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The Large Knowledge Base (LKB) gazetteer consists of a set of lists containing concepts (Persons, Locations, Organizations, etc.) loaded directly from the semantic repository you are going to use as a background knowledge, instead of predetermined and flat set of gazetteer lists. It means that certain annotated entities are linked to specific instances in the semantic repository. The LKB is part of the GATE distribution and provides efficient representation of very large vocabularies, as well as query-based selective loading from RDF databases.

It means that certain annotated entities are linked to specific instances in the semantic repository. The LKB is part of the GATE distribution and provides efficient representation of very large vocabularies, as well as query-based selective loading from RDF databases.

The Large Knowledge Base (KB) Gazetteer allows loading collections of identifiers and labels, and uses them for gazetteer lookup. It supports custom implementations of the "DictionaryFeeder" *{{DictionaryFeeder}}* interface to populate its dictionaries, which can utilize arbitrary dictionary data sources.

The LKB Gazetteer supports a Static dictionary loaded at component initialization and Dynamic dictionaries loaded on Document processing.

1. Static Dictionary highlights:

* Can hold huge amounts of data (millions of entries)
* Can be serialized - for faster second-time loading

2. Dynamic Dictionaries highlights:

* Are populated during Document processing and can hold just the needed.
* Can be loaded with up to the last minute data or Document dependent data.
The LKB makes use of a number of configuration files such as the set of SPARQL queries to be used on the ontology.


h2. Quick usage overview

To use the Large KB gazetteer, set up your dictionary first. The dictionary is a folder with some configuration files. Use the samples at GATE_HOME/plugins/Gazetteer_LKB/samples as a guide or download a prebuilt dictionary from http://ontotext.com/kim/lkb_gazetteer/dictionaries.
Load GATE_HOME/plugins/Gazetteer_LKB as a CREOLE plugin. See Section 3.5 for details.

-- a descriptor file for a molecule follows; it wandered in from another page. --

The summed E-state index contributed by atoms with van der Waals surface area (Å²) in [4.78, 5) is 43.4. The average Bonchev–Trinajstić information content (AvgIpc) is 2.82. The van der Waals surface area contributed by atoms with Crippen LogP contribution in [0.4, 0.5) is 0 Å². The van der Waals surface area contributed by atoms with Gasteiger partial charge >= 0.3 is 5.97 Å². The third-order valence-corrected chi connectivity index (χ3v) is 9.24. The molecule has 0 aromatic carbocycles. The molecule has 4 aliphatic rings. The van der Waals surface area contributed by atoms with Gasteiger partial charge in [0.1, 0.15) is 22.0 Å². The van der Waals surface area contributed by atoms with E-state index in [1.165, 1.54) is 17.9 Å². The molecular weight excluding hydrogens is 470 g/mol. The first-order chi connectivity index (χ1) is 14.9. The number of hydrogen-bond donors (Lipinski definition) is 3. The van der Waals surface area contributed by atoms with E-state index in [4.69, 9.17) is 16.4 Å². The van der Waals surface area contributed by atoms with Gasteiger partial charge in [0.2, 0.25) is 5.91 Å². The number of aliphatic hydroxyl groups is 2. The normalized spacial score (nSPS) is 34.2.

1. To use the Large KB gazetteer, set up your dictionary first.
The dictionary is a folder with some configuration files. Use the samples at GATE_HOME/plugins/Gazetteer_LKB/samples as a guide.

2. Load *GATE_HOME/plugins/Gazetteer_LKB* as a CREOLE plugin.

3. Create a new ‘Large KB Gazetteer’ processing resource (PR). Put the folder of the dictionary you created in the ‘dictionaryPath’ *{{dictionaryPath}}* parameter. You can leave the rest of the parameters as defaults.

4. Add the PR to your GATE application. The gazetteer doesn’t require a tokenizer or the output of any other processing resources.
The gazetteer will create annotations with type ‘Lookup’ and two features; ‘inst’, which contains the URI of the ontology instance, and ‘class’ which contains the URI of the ontology class that instance belongs to.

h3. Dictionary setup

The dictionary is a folder with some configuration files. You can find samples at *GATE_HOME/plugins/Gazetteer_LKB/samples*.
Setting up your own dictionary is easy. You need to define your RDF ontology and then specify a SPARQL or SERQL query that will retrieve a subset of that ontology as a dictionary.
config.ttl is a Turtle RDF file which configures a local RDF ontology or connection to a remote Sesame RDF database.
If you want to see examples of how to use local RDF files, please check samples/dictionary_from_local_ontology/config.ttl. The Sesame repository configuration section configures a local Ontotext SwiftOWLIM database that loads a list of RDF files. Simply create a list of your RDF files and reuse the rest of the configuration. The sample configuration support datasets with 10,000,000 triples with acceptable performance. For working with larger datasets, advanced users can substitute SwiftOWLIM with another Sesame RDF engine. In that case, make sure you add the necessary JARs to the list in GATE_HOME/plugins/Gazetteer_LKB/creole.xml. For example, Ontotext BigOWL is a Sesame RDF engine that can load billions of triples on desktop hardware.
Since any Sesame repository can be configured in config.ttl, the Large KB Gazetteer can extract dictionaries from all significant RDF databases. See the page on database compatibility for more information.
query.txt contains a SPARQL query. You can write any query you like, as long as its projection contains at least two columns in the following order: label and instance. As an option, you can also add a third column for the ontology class of the RDF entity. Below you can see a sample query, which creates a dictionary from the names and the unique identifiers of 10,000 entertainers in DbPedia.

1. Define your RDF ontology and then specify a SPARQL or SERQL query that will retrieve a subset of that ontology as a dictionary.

*config.ttl* is a Turtle RDF file which configures a local RDF ontology or connection to a remote Sesame RDF database.